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The historic schoolhouse in Paradise, near Glenorchy, is rising from the ashes of the fire which gutted it in late July.
A fundraising drive will be launched to meet the cost of the $15,000 restoration project.
The tiny one-room dwelling is being re-created by heritage specialist builder Mike Kingan, of Wanaka, helped by Paradise Charitable Trust co-manager Daman Groshinski.
The project began in earnest last week, and about two more weeks of work will see the house reopened for accommodation by the trust in October.
Despite accepting the virtually destroyed century-old cottage was beyond repair, in the aftermath of the blaze on July 24, trust chairman Tom Pryde, of Queenstown, said yesterday "We're really building a new schoolhouse.
"We've managed to recover some pieces, the floor was largely intact and the chimney and fireplace.
"People love the old schoolhouse, so we're building what you might call a replica."
The structural fire appeared to have been caused by a build-up of heat from the chimney within the walls of the timber cabin.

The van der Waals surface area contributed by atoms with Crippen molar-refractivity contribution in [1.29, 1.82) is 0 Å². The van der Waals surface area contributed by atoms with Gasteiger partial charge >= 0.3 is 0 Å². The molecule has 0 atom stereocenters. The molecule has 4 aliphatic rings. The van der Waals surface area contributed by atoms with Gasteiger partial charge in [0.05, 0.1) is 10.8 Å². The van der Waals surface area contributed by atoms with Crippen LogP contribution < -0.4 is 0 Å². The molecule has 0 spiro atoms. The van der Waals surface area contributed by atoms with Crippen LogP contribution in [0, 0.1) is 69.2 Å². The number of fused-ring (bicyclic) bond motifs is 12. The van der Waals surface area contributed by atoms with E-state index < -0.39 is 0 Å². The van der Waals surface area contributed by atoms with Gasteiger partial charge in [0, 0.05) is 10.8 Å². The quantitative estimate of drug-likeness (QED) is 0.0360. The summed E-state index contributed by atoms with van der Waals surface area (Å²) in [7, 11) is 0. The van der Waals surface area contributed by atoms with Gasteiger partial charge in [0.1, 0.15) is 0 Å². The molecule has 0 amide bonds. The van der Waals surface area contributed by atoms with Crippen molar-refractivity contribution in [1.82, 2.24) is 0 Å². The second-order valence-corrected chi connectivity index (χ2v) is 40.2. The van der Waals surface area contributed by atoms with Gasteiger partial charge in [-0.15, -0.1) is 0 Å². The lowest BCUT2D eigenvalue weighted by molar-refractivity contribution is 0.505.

A young couple from Auckland holidaying in the shack had been permitted to light the internal fireplace, which was also used for cooking.
They were uninjured in the fire, which was a "colourful chapter in the history of the property," Mr Pryde said.
Trustees were working on a strategy which will involve online auctions of donated tourism packages and accommodation elsewhere on the Paradise property. A public appeal for funds was open and would be promoted either later this week or next.
A grand reopening of the new "Old School House" was not being considered, Mr Pryde said.
The smallest of the five cabins near the restored Paradise homestead was used by families working the Paradise Scheelite mine from the early 1900s.